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New Emulation, Enterprise Prototyping and FPGA-based Prototyping Launched

New Emulation, Enterprise Prototyping and FPGA-based Prototyping Launched
by Daniel Payne on 02-26-2024 at 10:00 am

General purpose CPUs have run most EDA tools quite well for many years now, but if you really want to accelerate something like simulation then you start to look at using specializedhardware accelerators. . Emulators came onto the scene around 1986 and the processing power has greatly increased over the years, mostly in response to the demands of leading-edge companies designing CPUs, GPUs and more recently AI-based processors and hyperscalers that need to accelerate simulation to ensure that designs are bug-free and will actually boot-up and run software properly before tape out.

All modern CPU, GPU, Hyperscalers, and AI processor teams are using emulation to accelerate the design and debug of their SOCs, with transistor counts ranging from 25 billion to 167 billion transistors, often using chiplets as the massive number of transistors no longer fit within the maximum reticle size. These systems are challenging to verify, and using a general purpose CPU to run EDA simulations is no longer fast enough, so emulation must be used. Design teams on projects for AI and hyperscale applications are running software loads that demand quick analysis so that trade offs can be made between power and performance.

Emulation is used early in the design flow, when there are lots of design changes happening, so having flexible debug and fast compile features are critical for quick turn-around. When the RTL coding has become stable enough and there’s less debugging required, then a faster simulation approach using enterprise prototyping can be started as early firmware and software development can begin. The third stage of accelerated simulation follows and is traditional FPGA-based prototyping, where software developers are the main users, where performance and flexibility is prime need.

With the three hardware-assisted acceleration techniques you could opt for using three hardware systems from multiple vendors, however I just learned about a new announcement from Siemens where they have launched a next-generation family of products that covers all three use cases and they call it Veloce CS.

 

For Emulation the Veloce Strato CS is using a domain-specific chip called the CrystalX, which enables fast, predictable compile during design bring-up and speeds iterations. Designers are more productive by using native debug capabilities, and the platform has scalability to fit the biggest designs. On the prototyping side the FPGA-based Veloce Primo CS is using the latest AMD Chip, the VP1902 Adaptive SoC, which has 2X higher logic density, and an 8X faster debug performance.

 

Previous generations of emulators often had unique hardware form factors, but with the new Veloce CS Siemens adopted a blade architecture, which fits into modern data centers more easily.

The previous generation of emulators from Siemens was called the Veloce Strato+, introduced in 2021; now with the new Veloce Strato CS you enjoy 4X gate capacity, 5X performance gain, and a 5X debug throughput boost. Scalability now goes up to 40+B gates, and the modular blade approach spans from 1 to 256 blades.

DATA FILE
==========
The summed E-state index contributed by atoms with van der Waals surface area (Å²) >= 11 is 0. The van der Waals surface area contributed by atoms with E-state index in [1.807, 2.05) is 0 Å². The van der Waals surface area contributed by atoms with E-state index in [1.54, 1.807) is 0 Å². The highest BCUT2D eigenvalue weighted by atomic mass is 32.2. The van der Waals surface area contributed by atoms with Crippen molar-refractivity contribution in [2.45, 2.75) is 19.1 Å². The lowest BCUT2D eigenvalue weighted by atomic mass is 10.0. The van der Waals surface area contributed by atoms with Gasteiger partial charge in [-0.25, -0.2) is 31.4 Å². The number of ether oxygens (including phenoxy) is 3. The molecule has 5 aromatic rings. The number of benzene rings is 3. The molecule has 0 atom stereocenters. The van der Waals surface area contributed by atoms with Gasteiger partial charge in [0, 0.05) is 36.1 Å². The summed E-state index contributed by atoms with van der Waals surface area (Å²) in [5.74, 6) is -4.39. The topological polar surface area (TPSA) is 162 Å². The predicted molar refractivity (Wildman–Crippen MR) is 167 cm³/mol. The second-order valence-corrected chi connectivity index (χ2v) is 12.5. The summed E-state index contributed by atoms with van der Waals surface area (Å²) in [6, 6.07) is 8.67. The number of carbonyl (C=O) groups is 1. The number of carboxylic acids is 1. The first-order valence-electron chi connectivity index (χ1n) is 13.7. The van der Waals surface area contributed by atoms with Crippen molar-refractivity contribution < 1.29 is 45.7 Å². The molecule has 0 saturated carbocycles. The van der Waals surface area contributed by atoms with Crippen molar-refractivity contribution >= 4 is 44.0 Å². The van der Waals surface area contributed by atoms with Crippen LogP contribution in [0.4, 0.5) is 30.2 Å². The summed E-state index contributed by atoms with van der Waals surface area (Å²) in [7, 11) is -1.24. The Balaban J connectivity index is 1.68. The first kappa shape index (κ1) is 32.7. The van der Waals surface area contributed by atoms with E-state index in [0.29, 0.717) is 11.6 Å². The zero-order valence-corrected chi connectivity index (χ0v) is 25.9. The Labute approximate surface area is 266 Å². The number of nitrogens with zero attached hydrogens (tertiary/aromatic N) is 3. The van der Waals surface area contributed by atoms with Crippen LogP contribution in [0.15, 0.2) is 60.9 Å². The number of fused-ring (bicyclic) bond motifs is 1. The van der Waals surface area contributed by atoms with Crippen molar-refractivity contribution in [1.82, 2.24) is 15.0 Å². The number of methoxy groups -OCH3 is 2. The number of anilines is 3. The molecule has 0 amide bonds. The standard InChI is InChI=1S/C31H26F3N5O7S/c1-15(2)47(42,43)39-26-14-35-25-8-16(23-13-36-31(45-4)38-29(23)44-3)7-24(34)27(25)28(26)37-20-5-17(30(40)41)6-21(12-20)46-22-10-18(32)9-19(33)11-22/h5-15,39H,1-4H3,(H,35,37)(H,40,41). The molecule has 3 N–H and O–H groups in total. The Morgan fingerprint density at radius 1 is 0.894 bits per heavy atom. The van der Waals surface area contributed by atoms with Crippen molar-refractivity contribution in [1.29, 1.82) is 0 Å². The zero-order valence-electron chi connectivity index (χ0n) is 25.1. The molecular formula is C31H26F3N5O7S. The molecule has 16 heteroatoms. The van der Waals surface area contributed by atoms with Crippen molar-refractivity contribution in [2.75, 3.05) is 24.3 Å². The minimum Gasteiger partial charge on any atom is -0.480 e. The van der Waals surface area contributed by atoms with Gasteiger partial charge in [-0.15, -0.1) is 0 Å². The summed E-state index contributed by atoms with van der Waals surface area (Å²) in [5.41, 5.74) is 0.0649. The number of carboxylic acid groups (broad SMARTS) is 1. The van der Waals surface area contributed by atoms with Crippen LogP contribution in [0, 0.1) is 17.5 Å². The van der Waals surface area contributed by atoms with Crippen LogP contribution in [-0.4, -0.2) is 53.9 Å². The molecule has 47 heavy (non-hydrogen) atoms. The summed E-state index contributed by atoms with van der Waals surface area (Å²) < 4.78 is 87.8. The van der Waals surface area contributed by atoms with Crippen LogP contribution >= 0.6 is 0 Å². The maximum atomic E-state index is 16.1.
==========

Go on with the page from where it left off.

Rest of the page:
emulation: Veloce Strato CS min
Veloce Strato CS configurations

For enterprise prototyping Siemens offered the Veloce Primo beginning in 2021; with the new Veloce Primo CS your team will benefit from 4X gate capacity, 5X in performance, and a whopping 50X in debug throughput. Once again, blades are used with Veloce Primo CS, providing a range of 500M gates, all the way up to 40+B gates.

The following diagram shows the common compiler, debug and runtime software shared between the emulator and enterprise prototyping systems, with the major difference being that the emulator uses the custom CrystalX chip and the enterprise prototype employs the AMD VP1902 chips.

emulation and enterprise prototyping: common compiler min
Emulator and Enterprise Prototype systems

By using a blade architecture these systems require only air cooling, so no expensive water cooling is needed.

The third new product introduced is Veloce proFPGA CS, and it gives you 2X gate capacity, 2X performance, and a stunning 50X debug throughput advantage over previous generation proFPGA system. Scaling starts out with just a single FPGA clocking at 100MHz, then growing up to 4B gates. The Uno and Quad configurations are well suited for desktop prototyping, then each blade system has 6 FPGAs.

Prototyping used to be limited by slow design bring-up, but now with Veloce proFPGA CS engineers will experience efficient compile without manual RTL edits, enjoy automated multi-FPGA partitioning, benefit from timing-driven performance optimization, and become more efficient with sophisticated at-speed debug due to VPS SW.

Summary

Siemens designed, built and announced three new hardware-accelerated systems that have some immediate benefits, like:

  • Lower power to cool
  • ~10Kw/Billion gates
  • Fits into data center using blades and air cooling cold aisle – hot aisle air flow
  • Multi-user support, enabling 24×7 use
  • Emulation, Enterprise Prototyping, FPGA-based prototyping

Early users of Veloce CS include tier-one names like AMD and ARM. The new Veloce has impressive credentials, certainly worth taking a closer look at, and they span all three types of hardware platforms. Your team can choose just the right size for each platform to meet your project capacity.

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